It's a lovely afternoon here at our place and I am making peace with celery and almond butter with raisins because I've had a falling out with Little Debbie. Not my favorite, but not terrible either, so I am okay with this middle ground that will hopefully help my middle.
The laundry is caught up, the kids are almost done with school for the day and I just finished another pair of multi-colored socks.
Socks are my THING.
I would be considered a late-in-life knitter, though I like to think that I learned when I was good and ready. A sweet Pastor's wife bought me circular needles and peaches and cream yarn and sat beside me several times, trying - almost wishing for my fingers to do what needed to be done to make a washcloth.
I remember eeeking one out with more holes than were in the pattern, and thinking that I wanted so badly to know how to do this and enjoy it so that I could somehow morph into the kind compassionate soul she was.
I could not will myself to understand it. My brain was going twenty different directions at this time in my life. I was barely keeping my nose above water, or the diaper pile at that time and I couldn't fit one more thing in my life.
A few years later, a woman in my church offered to help me get back on needles one night after church. She brought HUGE needles that were purple and they set me on pins and needles wondering if I could indeed finally figure this thing out.
She patiently watched and prodded and laughed and slapped me on the back a few times to keep me from slipping into a serious face as I worked hard not to slip a stitch.
And then in some wonderful way my brain decided to latch on to this new information.
I was thrilled.
I became the best little washcloth maker you ever did see.
And I was content to buy heaps of peaches and cream yarn and stick with circulars and promote cleanliness next to godliness as I bestowed more washcloths than are necessary on friends and family members.
I even got my oldest girl AND boy making them as well.
The family that knits together stays together after all.
We were washing fiends in those days.
And then on a date with my sweetheart, we stumbled upon a yarn shop with real live old ladies in a circle, chatting while displaying their scarves, wraps and homemade socks. I was in awe of the wisdom in skill these women represented to me.
I made small talk while pretending to know a whole lot about nothing. I fiddled with needles, felt yarn as if to know what worsted weight meant, wondering it they needed me to come and bequeath my vast knowledge of cleansing cloths to them.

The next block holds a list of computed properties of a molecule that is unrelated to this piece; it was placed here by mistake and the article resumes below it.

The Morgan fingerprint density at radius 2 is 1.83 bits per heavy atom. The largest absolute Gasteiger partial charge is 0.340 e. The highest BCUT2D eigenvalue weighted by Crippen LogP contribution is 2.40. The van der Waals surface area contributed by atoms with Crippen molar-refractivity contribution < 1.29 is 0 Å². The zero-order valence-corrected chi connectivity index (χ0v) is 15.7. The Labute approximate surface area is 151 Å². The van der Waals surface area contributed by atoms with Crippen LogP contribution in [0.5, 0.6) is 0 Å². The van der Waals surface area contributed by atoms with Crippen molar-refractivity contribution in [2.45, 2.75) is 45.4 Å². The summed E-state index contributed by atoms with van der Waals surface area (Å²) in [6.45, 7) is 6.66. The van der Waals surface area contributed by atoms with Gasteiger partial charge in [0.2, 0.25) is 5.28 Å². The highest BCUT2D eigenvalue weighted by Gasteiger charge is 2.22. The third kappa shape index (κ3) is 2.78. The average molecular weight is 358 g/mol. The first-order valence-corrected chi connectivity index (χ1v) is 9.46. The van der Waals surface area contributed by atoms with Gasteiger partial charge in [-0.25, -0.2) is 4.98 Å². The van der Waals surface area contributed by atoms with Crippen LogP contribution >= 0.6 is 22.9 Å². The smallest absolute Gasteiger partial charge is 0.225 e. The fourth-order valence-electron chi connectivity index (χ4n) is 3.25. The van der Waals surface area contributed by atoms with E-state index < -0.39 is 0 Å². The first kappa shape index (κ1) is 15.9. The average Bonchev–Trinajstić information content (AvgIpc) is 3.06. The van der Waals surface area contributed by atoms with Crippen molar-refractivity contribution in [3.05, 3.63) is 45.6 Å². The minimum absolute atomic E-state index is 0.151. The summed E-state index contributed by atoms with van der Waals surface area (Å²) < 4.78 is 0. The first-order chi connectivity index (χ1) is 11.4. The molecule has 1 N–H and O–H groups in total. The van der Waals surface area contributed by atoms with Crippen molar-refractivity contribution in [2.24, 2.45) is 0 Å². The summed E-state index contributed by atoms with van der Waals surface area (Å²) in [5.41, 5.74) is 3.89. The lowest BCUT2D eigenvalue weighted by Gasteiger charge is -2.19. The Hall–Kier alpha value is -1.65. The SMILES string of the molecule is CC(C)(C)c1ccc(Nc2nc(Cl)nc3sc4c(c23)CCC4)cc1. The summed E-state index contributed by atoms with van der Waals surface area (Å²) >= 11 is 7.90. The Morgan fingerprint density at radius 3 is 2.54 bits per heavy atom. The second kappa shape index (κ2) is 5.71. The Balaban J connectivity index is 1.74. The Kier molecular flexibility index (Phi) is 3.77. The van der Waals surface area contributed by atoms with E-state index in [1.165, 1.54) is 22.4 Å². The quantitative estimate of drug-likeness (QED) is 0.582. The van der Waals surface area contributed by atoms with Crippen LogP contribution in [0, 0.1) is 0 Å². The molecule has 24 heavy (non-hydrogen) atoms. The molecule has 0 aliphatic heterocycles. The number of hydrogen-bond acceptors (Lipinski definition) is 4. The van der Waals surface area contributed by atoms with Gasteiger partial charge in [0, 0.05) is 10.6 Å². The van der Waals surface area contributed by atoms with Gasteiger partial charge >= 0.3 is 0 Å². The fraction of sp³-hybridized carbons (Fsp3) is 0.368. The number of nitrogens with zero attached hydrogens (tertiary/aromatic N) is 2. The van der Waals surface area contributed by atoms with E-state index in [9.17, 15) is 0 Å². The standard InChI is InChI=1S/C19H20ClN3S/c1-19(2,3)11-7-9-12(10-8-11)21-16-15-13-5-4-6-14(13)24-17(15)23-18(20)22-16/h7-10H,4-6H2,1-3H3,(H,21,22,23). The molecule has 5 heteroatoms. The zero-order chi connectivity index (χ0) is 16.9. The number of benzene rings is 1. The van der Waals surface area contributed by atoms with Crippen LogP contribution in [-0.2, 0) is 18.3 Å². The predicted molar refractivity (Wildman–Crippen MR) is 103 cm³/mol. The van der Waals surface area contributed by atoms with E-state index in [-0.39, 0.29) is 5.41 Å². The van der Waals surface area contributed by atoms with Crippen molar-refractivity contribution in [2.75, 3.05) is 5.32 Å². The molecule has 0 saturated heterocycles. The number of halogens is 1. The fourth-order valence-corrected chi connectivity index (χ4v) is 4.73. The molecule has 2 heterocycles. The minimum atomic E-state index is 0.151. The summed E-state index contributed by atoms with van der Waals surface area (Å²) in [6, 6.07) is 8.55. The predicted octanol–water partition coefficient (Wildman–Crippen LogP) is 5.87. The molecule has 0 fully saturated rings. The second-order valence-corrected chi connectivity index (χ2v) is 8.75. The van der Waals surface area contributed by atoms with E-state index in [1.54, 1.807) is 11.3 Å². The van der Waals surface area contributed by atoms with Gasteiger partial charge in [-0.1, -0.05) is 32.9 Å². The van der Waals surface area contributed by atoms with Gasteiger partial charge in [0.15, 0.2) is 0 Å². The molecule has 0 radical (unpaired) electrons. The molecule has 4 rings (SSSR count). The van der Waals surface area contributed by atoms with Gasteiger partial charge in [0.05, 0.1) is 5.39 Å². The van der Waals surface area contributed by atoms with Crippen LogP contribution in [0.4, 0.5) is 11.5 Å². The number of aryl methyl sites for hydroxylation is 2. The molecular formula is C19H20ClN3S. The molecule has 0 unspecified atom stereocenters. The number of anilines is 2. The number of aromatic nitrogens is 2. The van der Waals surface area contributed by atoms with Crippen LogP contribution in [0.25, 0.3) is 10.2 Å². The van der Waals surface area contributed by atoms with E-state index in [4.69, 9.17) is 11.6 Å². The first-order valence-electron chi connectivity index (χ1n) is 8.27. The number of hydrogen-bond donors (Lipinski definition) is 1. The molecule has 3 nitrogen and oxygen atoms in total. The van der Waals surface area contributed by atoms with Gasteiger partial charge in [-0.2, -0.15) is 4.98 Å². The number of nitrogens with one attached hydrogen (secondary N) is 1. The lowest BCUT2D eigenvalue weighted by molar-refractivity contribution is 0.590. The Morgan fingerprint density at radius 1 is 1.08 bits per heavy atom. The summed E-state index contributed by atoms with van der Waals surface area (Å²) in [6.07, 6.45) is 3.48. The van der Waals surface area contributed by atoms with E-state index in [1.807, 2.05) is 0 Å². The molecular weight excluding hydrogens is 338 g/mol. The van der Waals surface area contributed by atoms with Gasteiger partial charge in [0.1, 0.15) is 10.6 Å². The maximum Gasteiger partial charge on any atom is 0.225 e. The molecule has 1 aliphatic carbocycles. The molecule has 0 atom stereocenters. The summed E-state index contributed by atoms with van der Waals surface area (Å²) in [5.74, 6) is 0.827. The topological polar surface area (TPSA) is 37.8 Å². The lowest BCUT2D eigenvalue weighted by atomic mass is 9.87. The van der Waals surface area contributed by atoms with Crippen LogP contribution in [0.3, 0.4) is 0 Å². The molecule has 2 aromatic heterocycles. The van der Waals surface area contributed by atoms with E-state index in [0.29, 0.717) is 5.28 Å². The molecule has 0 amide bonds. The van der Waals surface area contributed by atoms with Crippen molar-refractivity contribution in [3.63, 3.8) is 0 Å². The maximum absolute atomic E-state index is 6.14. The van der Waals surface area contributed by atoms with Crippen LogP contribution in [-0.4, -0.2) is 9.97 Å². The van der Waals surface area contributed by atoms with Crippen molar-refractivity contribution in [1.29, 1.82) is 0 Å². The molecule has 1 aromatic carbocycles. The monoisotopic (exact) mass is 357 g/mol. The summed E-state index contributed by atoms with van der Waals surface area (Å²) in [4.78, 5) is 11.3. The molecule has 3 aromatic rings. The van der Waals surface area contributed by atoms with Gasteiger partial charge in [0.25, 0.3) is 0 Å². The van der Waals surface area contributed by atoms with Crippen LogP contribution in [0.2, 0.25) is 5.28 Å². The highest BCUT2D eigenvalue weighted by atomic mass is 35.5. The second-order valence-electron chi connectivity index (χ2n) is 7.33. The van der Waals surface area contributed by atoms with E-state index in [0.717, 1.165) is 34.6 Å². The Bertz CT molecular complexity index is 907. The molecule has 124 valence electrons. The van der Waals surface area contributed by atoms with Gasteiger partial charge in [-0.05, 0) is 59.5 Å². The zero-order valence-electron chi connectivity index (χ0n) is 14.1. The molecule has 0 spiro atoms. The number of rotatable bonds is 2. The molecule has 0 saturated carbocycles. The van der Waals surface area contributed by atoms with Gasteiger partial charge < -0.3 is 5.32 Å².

They did not.
Then I saw it. A sock class. My dear "believeth all things, hopeth all things" catch of a husband decided it was time for me to do something else. He signed me up lickety-split and I will never forget coming to that class with all of the fear of a sixth grade talent show.
We used little double-pointed needles which apparently we borrowed from South American natives' blow guns. How would they ever catch dinner without them, I wondered.
I made every face you can make and fell just short of biting my bottom lip clean off trying to make my fingers do what was being asked of them. It did seem suspicious that my teacher had to take yet another cigarette break when I needed her help.
I muscled through that first pair of socks that eventually shrunk to the size of finger puppets (word to the wise- don't dry wool friends. That must have come in another class), and were thrown away.
But I didn't need them. I had the technique down now and it was all downhill from here.
I thought of this first lesson as I finished off the toes on my double points and enjoyed every minute of the Kitchener stitch to bring all of my work to a close.
Or one would think.
Turning the sock inside-out, you will see several loose strands of yarn needing attention. And this is where the real fun begins.
In sock knitting, and in all knitting I gather, knots are not preferable.
Knots leave a hard lump where otherwise deliciously soft and cozy yarn would be.
So you weave the ends of yarn in.
Where you begin, where you switch to new yarn, and when you finish the toes, you weave the ends in.
There are really cool ways to do this using a tapestry needle and the whole purpose of this is to not be able to tell where you weaved the ends in. It should be so smooth, so hidden, so perfectly woven into purls and knits that a knot isn't even needed for support.